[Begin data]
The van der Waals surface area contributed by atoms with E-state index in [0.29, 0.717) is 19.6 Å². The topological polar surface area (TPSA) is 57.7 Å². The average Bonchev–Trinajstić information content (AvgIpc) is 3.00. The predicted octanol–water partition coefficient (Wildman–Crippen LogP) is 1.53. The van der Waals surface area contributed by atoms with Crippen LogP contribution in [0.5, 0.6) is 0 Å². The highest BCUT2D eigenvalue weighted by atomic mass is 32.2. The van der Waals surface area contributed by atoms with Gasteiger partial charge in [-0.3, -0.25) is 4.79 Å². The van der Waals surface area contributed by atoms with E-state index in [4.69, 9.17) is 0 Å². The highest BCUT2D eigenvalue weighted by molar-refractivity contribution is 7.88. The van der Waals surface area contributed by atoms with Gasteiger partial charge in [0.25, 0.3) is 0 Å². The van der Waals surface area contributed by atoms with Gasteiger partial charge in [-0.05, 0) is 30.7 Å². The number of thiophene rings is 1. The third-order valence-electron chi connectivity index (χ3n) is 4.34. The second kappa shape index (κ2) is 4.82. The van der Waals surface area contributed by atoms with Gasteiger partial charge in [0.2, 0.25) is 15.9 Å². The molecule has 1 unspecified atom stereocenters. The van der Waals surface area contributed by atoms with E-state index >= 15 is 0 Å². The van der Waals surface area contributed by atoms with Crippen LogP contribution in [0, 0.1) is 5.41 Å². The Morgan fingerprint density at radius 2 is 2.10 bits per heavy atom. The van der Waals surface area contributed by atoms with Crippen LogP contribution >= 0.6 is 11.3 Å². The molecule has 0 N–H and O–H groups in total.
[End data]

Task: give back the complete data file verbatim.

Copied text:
The van der Waals surface area contributed by atoms with E-state index in [0.29, 0.717) is 19.6 Å². The topological polar surface area (TPSA) is 57.7 Å². The average Bonchev–Trinajstić information content (AvgIpc) is 3.00. The predicted octanol–water partition coefficient (Wildman–Crippen LogP) is 1.53. The van der Waals surface area contributed by atoms with Crippen LogP contribution in [0.5, 0.6) is 0 Å². The highest BCUT2D eigenvalue weighted by atomic mass is 32.2. The van der Waals surface area contributed by atoms with Gasteiger partial charge in [-0.3, -0.25) is 4.79 Å². The van der Waals surface area contributed by atoms with E-state index in [4.69, 9.17) is 0 Å². The highest BCUT2D eigenvalue weighted by molar-refractivity contribution is 7.88. The van der Waals surface area contributed by atoms with Gasteiger partial charge in [0.25, 0.3) is 0 Å². The van der Waals surface area contributed by atoms with Gasteiger partial charge in [-0.05, 0) is 30.7 Å². The number of thiophene rings is 1. The third-order valence-electron chi connectivity index (χ3n) is 4.34. The second kappa shape index (κ2) is 4.82. The van der Waals surface area contributed by atoms with Gasteiger partial charge in [0.2, 0.25) is 15.9 Å². The molecule has 1 unspecified atom stereocenters. The van der Waals surface area contributed by atoms with E-state index >= 15 is 0 Å². The van der Waals surface area contributed by atoms with Crippen LogP contribution in [0, 0.1) is 5.41 Å². The Morgan fingerprint density at radius 2 is 2.10 bits per heavy atom. The van der Waals surface area contributed by atoms with Crippen LogP contribution >= 0.6 is 11.3 Å². The molecule has 0 N–H and O–H groups in total.